Understanding what men in South Asia want from sexual health services


Hawkes, S; Collumbien, M; (2007) Understanding what men in South Asia want from sexual health services. International Journal of Sexual Health, 19 (3). pp. 53-64. DOI: https://doi.org/10.1300/J514v19n03_07

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Abstract

Men play a key role in determining good sexual health outcomes for themselves and their sexual partners. However, many interventions and much of the programmatic focus and effort in reproductive and sexual health care delivery, are focused on women. This paper shows how international goals for development (the Millennium Development Goals), and international agreements on population and development (such as that agreed at the International Conference on Population and Development, Cairo,1994) cannot be met without the full and active involvement of men. We argue that achieving international goals and targets requires more than simply encouraging men to take more responsibility for their actions, it requires a detailed understanding of men's own concerns in the field of sexual health and a commitment to address those concerns to achieve better sexual health for all. Using examples from south Asia, the paper explores the evidence surrounding the burden of men's sexual ill-health in the Region. We find that while public health programmes are (rightly) focused on controlling HIV (and sexually transmitted infections to some degree), evidence from population-based surveys of men across south Asia shows that men are most concerned with 'psychosexual conditions' including discharge syndromes, weakness, and erectile dysfunction. There is evidence that some of these conditions may be linked to higher rates of risk-taking and genderbased violence in some men. We further review patterns of care seeking for men reporting these and other sexual health problems. We conclude that the challenges facing public health professionals are how to ensure that men receive interventions which are appropriate (and affordable and accessible and of high quality) for addressing their own sexual health concerns whilst also meeting wider public health goals of improving population levels of sexual and reproductive health.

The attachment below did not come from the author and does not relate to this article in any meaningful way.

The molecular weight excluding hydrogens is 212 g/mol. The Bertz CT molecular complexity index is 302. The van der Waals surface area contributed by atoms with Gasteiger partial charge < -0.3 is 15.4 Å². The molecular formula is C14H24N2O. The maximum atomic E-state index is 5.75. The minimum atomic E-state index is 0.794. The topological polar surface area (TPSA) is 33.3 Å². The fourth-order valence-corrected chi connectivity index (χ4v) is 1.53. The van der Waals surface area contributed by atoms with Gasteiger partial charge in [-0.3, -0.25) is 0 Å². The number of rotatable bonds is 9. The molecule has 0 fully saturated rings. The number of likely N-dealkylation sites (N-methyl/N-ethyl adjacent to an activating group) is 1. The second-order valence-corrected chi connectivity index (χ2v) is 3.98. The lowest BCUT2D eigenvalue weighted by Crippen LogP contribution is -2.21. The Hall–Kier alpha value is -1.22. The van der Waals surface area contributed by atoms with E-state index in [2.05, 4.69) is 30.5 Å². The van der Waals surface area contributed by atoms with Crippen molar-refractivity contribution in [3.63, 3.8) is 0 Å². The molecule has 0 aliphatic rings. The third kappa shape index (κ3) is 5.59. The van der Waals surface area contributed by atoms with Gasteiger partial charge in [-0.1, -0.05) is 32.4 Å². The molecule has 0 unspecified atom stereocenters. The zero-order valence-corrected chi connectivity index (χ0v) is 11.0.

Item Type: Article
Faculty and Department: Faculty of Infectious and Tropical Diseases > Dept of Clinical Research
Faculty of Public Health and Policy > Dept of Social and Environmental Health Research
Research Centre: Centre for Maternal, Reproductive and Child Health (MARCH)
URI: http://researchonline.lshtm.ac.uk/id/eprint/11155

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